UK & World News
Child Poverty In UK: 'The Bigger Picture'
As many as 2.3 million children are not being included in official poverty statistics despite living "materially deprived" lives, according to a new report.
Households are currently deemed to be living below the poverty line if the money coming in is less than 60% of the average income.
But the think tank Policy Exchange says that definition is too narrow and that social deprivation should also be considered.
"It doesn't matter if you are just above the line or below the line," said the head of economics and social policy at the organisation, Matthew Oakley .
"If you have poor education, poor housing, you're struggling with family life, there's debt in the household, we should be trying to help these families... Just focusing on income clearly isn't enough."
Ruth Woodgate lives with her two daughters in the Nelson ward of Great Yarmouth, where nearly half of all children suffer poverty.
With £209 coming in each week, they are living way below the poverty line. All too often she relies on her bowl of coppers to find enough money for a loaf of bread.
"I find I'm constantly having to fight with myself not to feel bad about things because I know it isn't my fault, but the way I feel not having the money to do what I want to do for my children, to provide what I want for my children, makes me feel I'm a failure."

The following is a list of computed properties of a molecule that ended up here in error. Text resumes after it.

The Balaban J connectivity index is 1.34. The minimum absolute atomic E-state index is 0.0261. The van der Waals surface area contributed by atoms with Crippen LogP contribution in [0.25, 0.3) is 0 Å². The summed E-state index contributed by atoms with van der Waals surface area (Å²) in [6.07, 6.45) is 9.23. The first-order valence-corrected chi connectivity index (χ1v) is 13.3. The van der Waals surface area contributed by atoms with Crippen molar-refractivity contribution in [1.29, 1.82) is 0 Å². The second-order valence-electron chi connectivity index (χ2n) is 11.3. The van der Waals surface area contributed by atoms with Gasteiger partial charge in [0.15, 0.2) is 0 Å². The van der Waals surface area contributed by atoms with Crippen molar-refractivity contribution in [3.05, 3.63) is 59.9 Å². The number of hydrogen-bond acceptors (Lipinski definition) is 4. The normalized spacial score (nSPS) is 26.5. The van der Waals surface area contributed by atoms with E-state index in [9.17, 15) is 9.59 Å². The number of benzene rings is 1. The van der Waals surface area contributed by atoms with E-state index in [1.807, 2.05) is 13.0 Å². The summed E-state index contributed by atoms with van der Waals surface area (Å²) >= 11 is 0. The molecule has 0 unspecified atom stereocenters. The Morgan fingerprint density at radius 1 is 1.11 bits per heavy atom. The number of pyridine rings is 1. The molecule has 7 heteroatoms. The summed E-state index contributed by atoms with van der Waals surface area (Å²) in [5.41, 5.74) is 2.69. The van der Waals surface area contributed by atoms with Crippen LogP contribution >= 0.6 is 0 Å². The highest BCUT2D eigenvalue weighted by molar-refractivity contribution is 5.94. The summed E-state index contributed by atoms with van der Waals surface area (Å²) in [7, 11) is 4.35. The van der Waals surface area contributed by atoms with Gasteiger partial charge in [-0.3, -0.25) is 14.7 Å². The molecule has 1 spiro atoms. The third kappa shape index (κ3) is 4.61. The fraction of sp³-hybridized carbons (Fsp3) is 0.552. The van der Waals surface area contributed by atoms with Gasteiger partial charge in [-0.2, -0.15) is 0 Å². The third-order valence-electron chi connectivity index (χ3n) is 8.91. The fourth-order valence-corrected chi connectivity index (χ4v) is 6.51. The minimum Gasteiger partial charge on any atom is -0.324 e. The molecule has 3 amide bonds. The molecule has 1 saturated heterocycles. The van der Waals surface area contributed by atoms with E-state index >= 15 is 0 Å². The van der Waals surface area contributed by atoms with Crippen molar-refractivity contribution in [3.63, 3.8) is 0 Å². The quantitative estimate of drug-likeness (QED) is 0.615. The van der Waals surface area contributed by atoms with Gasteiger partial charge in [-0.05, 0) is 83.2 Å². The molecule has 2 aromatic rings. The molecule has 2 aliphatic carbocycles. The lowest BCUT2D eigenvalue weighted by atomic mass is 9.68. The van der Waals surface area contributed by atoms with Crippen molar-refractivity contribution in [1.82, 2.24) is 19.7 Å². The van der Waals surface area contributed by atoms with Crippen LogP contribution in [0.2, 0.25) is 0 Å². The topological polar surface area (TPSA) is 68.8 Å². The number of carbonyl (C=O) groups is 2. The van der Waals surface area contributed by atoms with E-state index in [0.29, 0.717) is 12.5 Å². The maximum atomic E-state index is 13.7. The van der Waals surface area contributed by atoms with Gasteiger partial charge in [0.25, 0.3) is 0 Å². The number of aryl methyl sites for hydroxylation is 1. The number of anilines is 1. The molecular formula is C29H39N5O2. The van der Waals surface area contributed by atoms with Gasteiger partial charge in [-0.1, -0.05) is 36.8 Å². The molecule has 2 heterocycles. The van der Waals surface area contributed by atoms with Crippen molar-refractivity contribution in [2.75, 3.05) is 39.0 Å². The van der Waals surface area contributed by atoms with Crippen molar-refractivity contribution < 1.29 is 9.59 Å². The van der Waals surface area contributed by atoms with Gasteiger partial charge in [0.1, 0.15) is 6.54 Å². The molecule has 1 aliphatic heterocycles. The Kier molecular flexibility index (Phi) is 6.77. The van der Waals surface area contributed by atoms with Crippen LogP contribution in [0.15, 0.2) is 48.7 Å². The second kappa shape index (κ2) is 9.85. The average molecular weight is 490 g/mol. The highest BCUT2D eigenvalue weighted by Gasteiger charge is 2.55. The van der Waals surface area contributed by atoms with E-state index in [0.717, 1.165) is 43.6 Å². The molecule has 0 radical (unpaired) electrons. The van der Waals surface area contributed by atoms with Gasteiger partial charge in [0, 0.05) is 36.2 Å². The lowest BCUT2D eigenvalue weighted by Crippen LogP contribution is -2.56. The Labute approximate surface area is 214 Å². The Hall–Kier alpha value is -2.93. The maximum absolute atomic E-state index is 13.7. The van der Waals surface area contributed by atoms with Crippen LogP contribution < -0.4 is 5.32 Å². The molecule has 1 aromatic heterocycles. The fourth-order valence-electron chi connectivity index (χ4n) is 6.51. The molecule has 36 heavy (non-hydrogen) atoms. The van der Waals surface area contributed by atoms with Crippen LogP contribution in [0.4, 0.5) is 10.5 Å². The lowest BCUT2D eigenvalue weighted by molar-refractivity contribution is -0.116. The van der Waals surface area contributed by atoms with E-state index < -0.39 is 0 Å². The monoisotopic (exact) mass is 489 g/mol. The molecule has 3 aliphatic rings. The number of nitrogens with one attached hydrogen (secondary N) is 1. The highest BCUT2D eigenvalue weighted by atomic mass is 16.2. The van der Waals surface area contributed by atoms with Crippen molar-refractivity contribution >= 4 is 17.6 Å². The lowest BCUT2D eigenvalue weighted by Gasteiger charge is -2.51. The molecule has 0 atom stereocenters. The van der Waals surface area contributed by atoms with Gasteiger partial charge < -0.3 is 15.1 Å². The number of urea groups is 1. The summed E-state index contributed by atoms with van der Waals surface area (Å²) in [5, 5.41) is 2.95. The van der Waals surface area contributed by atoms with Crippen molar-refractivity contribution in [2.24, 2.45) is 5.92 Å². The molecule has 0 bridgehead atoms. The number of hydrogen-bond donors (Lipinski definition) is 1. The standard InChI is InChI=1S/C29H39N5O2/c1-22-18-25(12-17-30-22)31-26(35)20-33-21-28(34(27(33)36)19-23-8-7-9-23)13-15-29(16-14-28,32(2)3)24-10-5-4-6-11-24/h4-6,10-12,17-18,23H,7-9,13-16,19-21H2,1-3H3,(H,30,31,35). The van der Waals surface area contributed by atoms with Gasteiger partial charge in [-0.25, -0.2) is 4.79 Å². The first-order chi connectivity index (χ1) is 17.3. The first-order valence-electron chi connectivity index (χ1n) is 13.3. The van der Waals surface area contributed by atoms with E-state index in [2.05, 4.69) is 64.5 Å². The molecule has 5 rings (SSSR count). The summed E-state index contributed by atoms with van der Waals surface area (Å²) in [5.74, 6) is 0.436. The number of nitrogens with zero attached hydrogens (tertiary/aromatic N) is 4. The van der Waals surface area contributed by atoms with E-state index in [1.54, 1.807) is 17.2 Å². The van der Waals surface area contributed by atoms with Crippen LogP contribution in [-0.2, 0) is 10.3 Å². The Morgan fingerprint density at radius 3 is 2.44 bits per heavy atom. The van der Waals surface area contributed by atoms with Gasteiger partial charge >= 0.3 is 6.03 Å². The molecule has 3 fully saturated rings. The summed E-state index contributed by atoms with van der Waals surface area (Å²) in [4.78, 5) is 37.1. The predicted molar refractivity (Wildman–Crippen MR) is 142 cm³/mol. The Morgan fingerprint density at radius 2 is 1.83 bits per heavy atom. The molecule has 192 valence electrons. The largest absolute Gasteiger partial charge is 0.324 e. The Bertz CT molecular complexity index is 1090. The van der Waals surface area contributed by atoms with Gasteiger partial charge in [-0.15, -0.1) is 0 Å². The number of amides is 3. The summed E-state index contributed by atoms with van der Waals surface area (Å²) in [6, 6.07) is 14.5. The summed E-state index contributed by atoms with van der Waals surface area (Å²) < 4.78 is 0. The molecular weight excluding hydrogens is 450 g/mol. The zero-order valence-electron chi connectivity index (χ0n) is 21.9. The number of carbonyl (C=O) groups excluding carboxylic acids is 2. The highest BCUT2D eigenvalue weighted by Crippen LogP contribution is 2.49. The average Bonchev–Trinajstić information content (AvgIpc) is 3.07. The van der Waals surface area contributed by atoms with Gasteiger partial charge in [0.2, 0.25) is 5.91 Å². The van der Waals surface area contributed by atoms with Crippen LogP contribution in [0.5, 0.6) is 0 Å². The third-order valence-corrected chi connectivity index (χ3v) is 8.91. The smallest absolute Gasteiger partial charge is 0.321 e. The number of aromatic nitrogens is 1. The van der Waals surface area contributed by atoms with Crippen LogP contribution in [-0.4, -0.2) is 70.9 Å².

Policy Exchange accuses politicians of increasing handouts to those not in work simply to push them above the poverty line, rather than helping them find work.
Ms Woodgate agrees: "I think it's a silly, silly mistake to make really because it's not dealing with the issues. It's just throwing money at the situation and that's not always what is needed.
"I don't need handouts, I need a job. People with alcohol and drug dependency issues don't need money, they need help to get off it."
The Government is reviewing how child poverty is classified and a consultation launched by Work and Pensions Secretary Iain Duncan Smith ends next week.
Responding to the report, Mr Duncan Smith said: "This is exactly why we are consulting on a wider measure to capture the root causes of poverty, which include worklessness, educational failure and family breakdown.
"It is not just about money. Despite billions of pounds being paid out in tax credits in the past decade, the focus on income alone has not transformed people's lives.
"To have any real impact on tackling child poverty, we have to have a better understanding of what it means to live in poverty in the first place."
But not everyone wants a new definition. There is concern from some charities that what is an internationally recognised understanding of poverty could soon be ditched.